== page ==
Music / Premieres
Alphington - Atlas/Red Ribbons
Words and interview by Francis Tait
Monday 21st January, 2019
Before the launch this Wednesday night, we have the honour of sharing the debut release from new project Alphington — Atlas/Red Ribbons are two complementary bursts of unpredictable art-pop and the first taste of the impeding album Rabbit Legs and Dead Boys.
Beginning the double A-side, ‘Atlas’ is a sprawling, minimalist anti-pop song that revolves around Alif Dodds’ captivating vocal style. Built upon a bed of glitchy keyboard drones, sparse guitars and Rama Parwata’s characteristically chaotic drumming, ‘Atlas’ is an otherworldly and hypnotic slice of art-pop that is just as nice to relax to as it is to listen along intriguing.

As second single ‘Red Ribbons’ emerges from the rubble of the previous track with its stark vocals above subtle guitar and bass - juxtaposing the anarchy of ‘Atlas’ beautifully - Alphington show off their versatility and sweet pop prowess, as they easily manage to squeeze pretty melodies, delicately arranged instrumentation and plenty of charm into the track's two-and-a-half minute runtime.

While ‘Red Ribbons’ in some regards sounds miles away from ‘Atlas’, the differences between the 'Atlas/Red Ribbons' combo compliment each other perfectly and both sound distinctively Alphington. The result is like lemon on an eggplant schnitzel or a shot of rum into a hot chocolate.

We got in touch with Alif from Alphington to talk us through the new project and new release.
TJ: Hey Alif! For those who haven’t come across it before, tell us a bit about the new project.

A: Hi hi hello! Alphington is an indie-pop band that toys with that distinction liberally, borrowing from chamber music, experimental music, all sorts of other... 'things', to add depth to these little pieces. It is creatively directed by me and features the assistance of collaborators such as Jules Pascoe, who has worked with countless Melbourne acts, and Angus Leslie, most notably the frontman of Sex on Toast.

Congrats on the new singles! What has inspired ‘Altas' and 'Red Ribbons’? Why release the two of them together?

'Atlas' is a reflection on the nature of childbirth - observing it not from a cultural, but a cold, distanced and biological standpoint. I am not a woman and don't claim to know the extent of natal experiences, but I can only assume it'd be a great big loving bleeding mess. The drumming is influenced by Indonesian Gamelan percussion. 'Red Ribbons' is also a threnody on childbirth - well, more on child-rearing. I am preoccupied by childhood and the corruption of innocence. Blame my Henry Darger obsession and preoccupation with the glockenspiel. 

Ruby McKenna’s art is really great too. How’d that marriage happen?

Ahaha. Ruby McKenna is a good friend, a very close, incredibly close best friend who's work I think speaks for itself. She does not need nor require my music to promote her art, and has great things ahead of her. She is preoccupied with feminist and maternal themes, and this I think is the common tie between my music and her work: warm, fleshy, erotic but also at times arctic and sexless and cold. She did a painting of me once that was incredible in it's accuracy; not of features, but of personality.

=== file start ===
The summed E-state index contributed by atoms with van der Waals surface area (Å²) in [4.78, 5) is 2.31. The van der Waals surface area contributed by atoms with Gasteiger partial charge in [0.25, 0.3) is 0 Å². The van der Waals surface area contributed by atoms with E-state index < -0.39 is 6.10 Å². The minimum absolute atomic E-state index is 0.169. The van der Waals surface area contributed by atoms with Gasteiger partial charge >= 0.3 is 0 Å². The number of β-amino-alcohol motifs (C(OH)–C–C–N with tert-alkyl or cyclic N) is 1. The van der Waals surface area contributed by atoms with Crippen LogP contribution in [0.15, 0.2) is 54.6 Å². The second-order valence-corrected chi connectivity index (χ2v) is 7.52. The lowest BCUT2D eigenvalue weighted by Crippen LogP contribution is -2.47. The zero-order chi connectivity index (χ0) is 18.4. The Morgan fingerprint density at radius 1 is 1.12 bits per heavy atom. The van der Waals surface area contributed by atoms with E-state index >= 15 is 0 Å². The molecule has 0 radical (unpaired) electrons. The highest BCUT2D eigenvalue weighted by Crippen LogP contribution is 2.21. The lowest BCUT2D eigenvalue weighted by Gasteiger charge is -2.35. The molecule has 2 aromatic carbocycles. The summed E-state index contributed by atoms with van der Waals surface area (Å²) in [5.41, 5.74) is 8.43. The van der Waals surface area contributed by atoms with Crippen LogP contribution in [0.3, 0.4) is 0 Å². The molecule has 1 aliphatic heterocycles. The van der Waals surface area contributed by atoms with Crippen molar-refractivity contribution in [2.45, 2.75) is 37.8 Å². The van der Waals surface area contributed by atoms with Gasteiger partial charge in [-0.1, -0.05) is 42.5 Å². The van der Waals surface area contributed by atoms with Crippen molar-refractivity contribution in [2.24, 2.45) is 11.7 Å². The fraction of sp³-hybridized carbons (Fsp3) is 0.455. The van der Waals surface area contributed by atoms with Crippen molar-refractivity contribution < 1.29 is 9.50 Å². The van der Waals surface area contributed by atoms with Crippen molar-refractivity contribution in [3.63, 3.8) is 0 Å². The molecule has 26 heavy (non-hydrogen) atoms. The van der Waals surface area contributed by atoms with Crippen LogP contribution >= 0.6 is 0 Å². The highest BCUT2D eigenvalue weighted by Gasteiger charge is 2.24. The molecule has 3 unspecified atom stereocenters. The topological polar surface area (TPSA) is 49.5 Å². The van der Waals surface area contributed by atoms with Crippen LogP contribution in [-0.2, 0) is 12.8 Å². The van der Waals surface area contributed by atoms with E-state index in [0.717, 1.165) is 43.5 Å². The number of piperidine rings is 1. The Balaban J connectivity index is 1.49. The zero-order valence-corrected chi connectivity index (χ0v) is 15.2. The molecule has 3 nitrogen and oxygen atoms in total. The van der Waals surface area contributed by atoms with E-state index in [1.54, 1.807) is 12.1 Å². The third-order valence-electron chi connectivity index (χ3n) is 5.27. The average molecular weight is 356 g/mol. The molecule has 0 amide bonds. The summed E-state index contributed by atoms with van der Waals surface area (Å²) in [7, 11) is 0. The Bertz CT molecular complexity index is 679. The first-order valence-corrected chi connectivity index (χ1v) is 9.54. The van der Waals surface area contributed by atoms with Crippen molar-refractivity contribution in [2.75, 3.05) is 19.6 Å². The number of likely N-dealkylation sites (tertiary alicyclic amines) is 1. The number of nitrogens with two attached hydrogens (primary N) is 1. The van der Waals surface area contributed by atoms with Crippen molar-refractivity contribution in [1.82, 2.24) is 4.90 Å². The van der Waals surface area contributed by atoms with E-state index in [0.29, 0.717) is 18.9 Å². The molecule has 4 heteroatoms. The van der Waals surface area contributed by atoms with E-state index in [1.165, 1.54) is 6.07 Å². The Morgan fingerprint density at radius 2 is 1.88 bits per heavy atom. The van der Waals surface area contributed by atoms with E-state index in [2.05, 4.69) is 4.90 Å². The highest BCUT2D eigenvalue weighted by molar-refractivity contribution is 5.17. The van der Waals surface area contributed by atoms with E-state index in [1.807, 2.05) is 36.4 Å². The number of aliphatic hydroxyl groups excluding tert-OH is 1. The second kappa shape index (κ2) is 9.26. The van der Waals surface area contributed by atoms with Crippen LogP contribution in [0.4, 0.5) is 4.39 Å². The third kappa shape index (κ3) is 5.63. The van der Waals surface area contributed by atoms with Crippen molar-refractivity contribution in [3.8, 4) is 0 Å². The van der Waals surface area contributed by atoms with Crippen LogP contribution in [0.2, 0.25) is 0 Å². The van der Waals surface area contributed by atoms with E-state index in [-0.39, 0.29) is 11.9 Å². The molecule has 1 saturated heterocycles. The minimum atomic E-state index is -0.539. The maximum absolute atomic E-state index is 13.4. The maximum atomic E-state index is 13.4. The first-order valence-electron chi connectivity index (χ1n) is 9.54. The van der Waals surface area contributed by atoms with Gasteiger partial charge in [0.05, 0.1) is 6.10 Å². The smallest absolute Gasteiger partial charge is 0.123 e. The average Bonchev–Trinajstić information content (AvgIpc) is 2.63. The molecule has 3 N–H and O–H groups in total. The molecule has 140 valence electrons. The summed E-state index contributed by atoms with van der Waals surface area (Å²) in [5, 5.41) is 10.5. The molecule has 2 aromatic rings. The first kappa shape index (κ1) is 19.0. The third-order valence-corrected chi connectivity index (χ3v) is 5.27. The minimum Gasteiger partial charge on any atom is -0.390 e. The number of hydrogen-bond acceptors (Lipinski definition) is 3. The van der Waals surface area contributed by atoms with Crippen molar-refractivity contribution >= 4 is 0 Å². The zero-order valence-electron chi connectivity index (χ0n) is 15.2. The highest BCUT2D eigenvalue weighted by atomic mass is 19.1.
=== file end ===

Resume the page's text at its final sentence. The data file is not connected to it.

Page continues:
For a band who’ve only released a handful of songs, Alphington already has tons of character and direction. Is that something you’ve spent a lot of time working towards?

Yes yes and yes. Me and Jules Pascoe spent most of our studio time discussing themes and recurring elements that would re-surface again and again within these pieces, though so much is a process of accident and error as well. We knew we wanted to have a sound-lyric relationship; hence the glockenspiel, the very campfire singalong-y acoustic guitar, and the terrifying electronics and percussion.  The band name is derived from the suburb of Alphington, which is a pun on my name, but also reinstates our commitment to making 'Australian' music that sounds dignified and reserved.

’Atlas' and 'Red Ribbons’ are both off Alphington's upcoming debut album Rabbit Legs and Dead Boys. Can you let any secrets slip about that one?

If only. It is a 10 song collection that is at times beautiful and at times deeply terrifying. It features lots of harmonies and an absolutely ridiculous amount of glockenspiel, which was wholly my idea and advised against throughout the entire process. It is a narrative record though not a concept album - I have my reservations about that title. It should hopefully be out by, whenever labels give a damn about it.

What else does 2019 have in store for Alphington?

Following this launch comes possibly a video for another song on the record; I will probably spend too much of my own money on this video. Possible interstate dates abound but nothing is set in stone, which is a fun and also incredibly scary place to be. I'd like this band to sound like that. Fun, but incredibly scary. Like a roller coaster on a fairground.

Check out 'Atlas' and 'Red Ribbons' with the bonus B-side 'Blue Bedrooms' above, and catch Alphington launching the double A-side this Wednesday at the Gasometer Hotel.